Reproducibility patterns of multiple rapid swallows during high resolution esophageal manometry provide insights into esophageal pathophysiology.

Published

Journal Article

Multiple rapid swallows (MRS) during esophageal high resolution manometry (HRM) assess esophageal neuromuscular integrity by evaluating postdeglutitive inhibition and rebound contraction, but most reports performed only a single MRS sequence. We assessed patterns of MRS reproducibility during clinical HRM in comparison to a normal cohort.Consecutive clinical HRM studies were included if two separate MRS sequences (four to six rapid swallows ≤4 s apart) were successfully performed. Chicago Classification diagnoses were identified; contraction wave abnormalities were additionally recorded. MRS-induced inhibition (contraction ≤3 cm during inhibition phase) and rebound contraction was assessed, and findings compared to 18 controls (28.0 ± 0.7 year, 50.0% female). Reproducibility consisted of similar inhibition and contraction responses with both sequences; discordance was segregated into inhibition and contraction phases.Multiple rapid swallows were successfully performed in 89.3% patients and all controls; 225 subjects (56.2 ± 0.9 year, 62.7% female) met study inclusion criteria. Multiple rapid swallows were reproducible in 76.9% patients and 94.4% controls (inhibition phase: 88.0% vs 94.4%, contraction phase 86.7% vs 100%, respectively, p = ns). A gradient of reproducibility was noted, highest in well-developed motor disorders (achalasia spectrum, hypermotility disorders, and aperistalsis, 91.7-100%, p = ns compared to controls); and lower in lesser motor disorders (contraction wave abnormalities, esophageal body hypomotility) or normal studies (62.2-70.8%, p < 0.0001 compared to well-developed motor disorders). Inhibition phase was most discordant in contraction wave abnormalities, while contraction phase was most discordant when studies were designated normal.Multiple rapid swallows are highly reproducible, especially in well-developed motor disorders, and complement the standard wet swallow manometry protocol.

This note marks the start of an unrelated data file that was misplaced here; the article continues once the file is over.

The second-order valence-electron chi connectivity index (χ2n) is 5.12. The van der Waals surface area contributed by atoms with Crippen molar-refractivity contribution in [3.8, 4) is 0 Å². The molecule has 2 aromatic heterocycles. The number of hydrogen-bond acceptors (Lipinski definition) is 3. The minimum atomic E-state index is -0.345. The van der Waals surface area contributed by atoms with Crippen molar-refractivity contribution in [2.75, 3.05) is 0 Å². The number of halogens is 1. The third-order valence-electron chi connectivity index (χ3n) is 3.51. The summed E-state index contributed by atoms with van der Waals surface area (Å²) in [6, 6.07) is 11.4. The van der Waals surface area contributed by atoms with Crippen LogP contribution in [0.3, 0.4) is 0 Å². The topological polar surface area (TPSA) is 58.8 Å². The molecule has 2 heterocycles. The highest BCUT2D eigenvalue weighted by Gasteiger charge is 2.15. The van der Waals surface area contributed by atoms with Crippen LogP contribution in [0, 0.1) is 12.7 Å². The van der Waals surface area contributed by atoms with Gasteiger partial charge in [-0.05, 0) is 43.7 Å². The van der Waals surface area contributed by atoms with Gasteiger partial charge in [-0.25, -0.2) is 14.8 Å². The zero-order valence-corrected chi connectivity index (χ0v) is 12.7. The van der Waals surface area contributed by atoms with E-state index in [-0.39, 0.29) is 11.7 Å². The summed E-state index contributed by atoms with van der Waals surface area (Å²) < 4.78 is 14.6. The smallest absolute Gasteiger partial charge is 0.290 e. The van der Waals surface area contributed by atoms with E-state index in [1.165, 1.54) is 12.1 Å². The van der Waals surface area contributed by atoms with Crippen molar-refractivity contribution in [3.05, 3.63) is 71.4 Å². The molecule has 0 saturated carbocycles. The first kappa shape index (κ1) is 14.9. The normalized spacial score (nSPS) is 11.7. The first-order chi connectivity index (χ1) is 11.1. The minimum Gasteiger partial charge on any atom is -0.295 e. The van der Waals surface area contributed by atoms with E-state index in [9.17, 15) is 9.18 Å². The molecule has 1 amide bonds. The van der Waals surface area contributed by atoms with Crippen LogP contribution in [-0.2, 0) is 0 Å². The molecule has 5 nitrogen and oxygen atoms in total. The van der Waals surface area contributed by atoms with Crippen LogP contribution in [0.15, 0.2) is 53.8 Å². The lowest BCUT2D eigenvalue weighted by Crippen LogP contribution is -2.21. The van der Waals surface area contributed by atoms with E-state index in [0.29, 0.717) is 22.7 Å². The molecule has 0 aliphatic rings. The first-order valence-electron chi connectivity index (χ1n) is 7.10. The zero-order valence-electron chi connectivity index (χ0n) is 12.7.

Full Text

Duke Authors

Cited Authors

  • Price, LH; Li, Y; Patel, A; Gyawali, CP

Published Date

  • May 2014

Published In

Volume / Issue

  • 26 / 5

Start / End Page

  • 646 - 653

PubMed ID

  • 24475881

Pubmed Central ID

  • 24475881

Electronic International Standard Serial Number (EISSN)

  • 1365-2982

International Standard Serial Number (ISSN)

  • 1350-1925

Digital Object Identifier (DOI)

  • 10.1111/nmo.12310

Language

  • eng